Yacine Boulaftali has made brain aneurysms the central focus of his research, both due to his interest in vascular functions and because we still know very little about these sometimes fatal abnormalities. He has received funding from the European Research Council (ERC Starting Grant), securing his research for the next five years.
Some arteries can become blocked while others can dilate. And although we hear much more about blocked arteries, due to the resulting risk of myocardial infarction or cerebrovascular accident, aneurysms are just as serious. Aneurysms are pockets of blood that form following the localized dilation of an artery. On imaging exams, they can be seen as little bulges on the artery walls. Around three million people are affected by brain aneurysms in France.
Their size increases over time, and patients live with the threat hanging over them - like the sword of Damocles - that they could rupture and cause a brain hemorrhage at any time. Ruptured aneurysms are always serious and are even fatal in half of all cases. Yacine Boulaftali decided to tackle the problem. Within the translational vascular research laboratory at Inserm unit 1148 (Bichat hospital, Paris), his research focuses on these abnormalities and, in particular, the role of platelets in intracranial aneurysms.
To successfully conduct his project, he submitted an application to the ERC and was awarded a starting grant at the beginning of 2017. As a result, he now has one and a half million euros over a period of five years to train a dedicated team, recruit a PhD student, a post-doctoral researcher and technician and launch his research. “The great advantage of the ERC is that it is willing to fund risky projects. This study will make it possible to analyze the blood of patients with intracranial aneurysms in vitro and in vivo. Ultimately, I hope we will gain a clearer understanding of how these vascular abnormalities progress and discover markers for risks of their rupture. Currently, the only available treatment is surgery, which is not always possible and can be extremely risky," clarifies the researcher.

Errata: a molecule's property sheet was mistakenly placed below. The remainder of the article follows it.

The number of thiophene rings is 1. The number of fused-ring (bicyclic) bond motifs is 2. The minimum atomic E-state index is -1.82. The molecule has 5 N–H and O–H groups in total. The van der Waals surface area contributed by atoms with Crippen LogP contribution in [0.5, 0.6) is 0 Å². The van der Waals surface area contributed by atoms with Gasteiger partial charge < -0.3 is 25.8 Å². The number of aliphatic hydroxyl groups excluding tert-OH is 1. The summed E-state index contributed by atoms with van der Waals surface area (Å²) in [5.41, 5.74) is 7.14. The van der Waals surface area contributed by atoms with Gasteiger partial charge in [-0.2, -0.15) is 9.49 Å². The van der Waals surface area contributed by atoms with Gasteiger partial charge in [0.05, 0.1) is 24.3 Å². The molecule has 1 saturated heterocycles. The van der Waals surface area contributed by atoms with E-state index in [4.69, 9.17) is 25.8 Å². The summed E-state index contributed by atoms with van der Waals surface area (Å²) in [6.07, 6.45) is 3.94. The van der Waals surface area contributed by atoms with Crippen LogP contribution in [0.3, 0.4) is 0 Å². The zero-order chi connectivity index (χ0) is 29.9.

Yacine Boulaftali will be able to draw on his years of experience and collaborative work in the vascular field. Before launching this project, he had completed his PhD thesis at the Université Paris 7, within Inserm unit 1148, focusing on the role of an antiprotease in atherothrombosis. He followed this with a post-doc at Chapel Hill, North Carolina, in the USA, examining platelet signaling in the maintenance of vascular integrity. After eight years of research and several associated publications, he proposed a new project relating to the role of platelets in aneurysms, which won him a grant from the French foundation for medical research (FRM) and European Marie Curie funding. These successes brought him back to France, where he sat the competitive examination to join Inserm. He thus returned to unit 1148 at the end of 2015.
To find out more about Yacine Boulaftali’s research
Yacine Boulaftali works within the Hemostasis, Thrombo-inflammation and neurovascular repair team, in the translational vascular research laboratory (Unit 1148 Inserm/Université Paris 13/Université Paris 7, Bichat Hospital, Paris)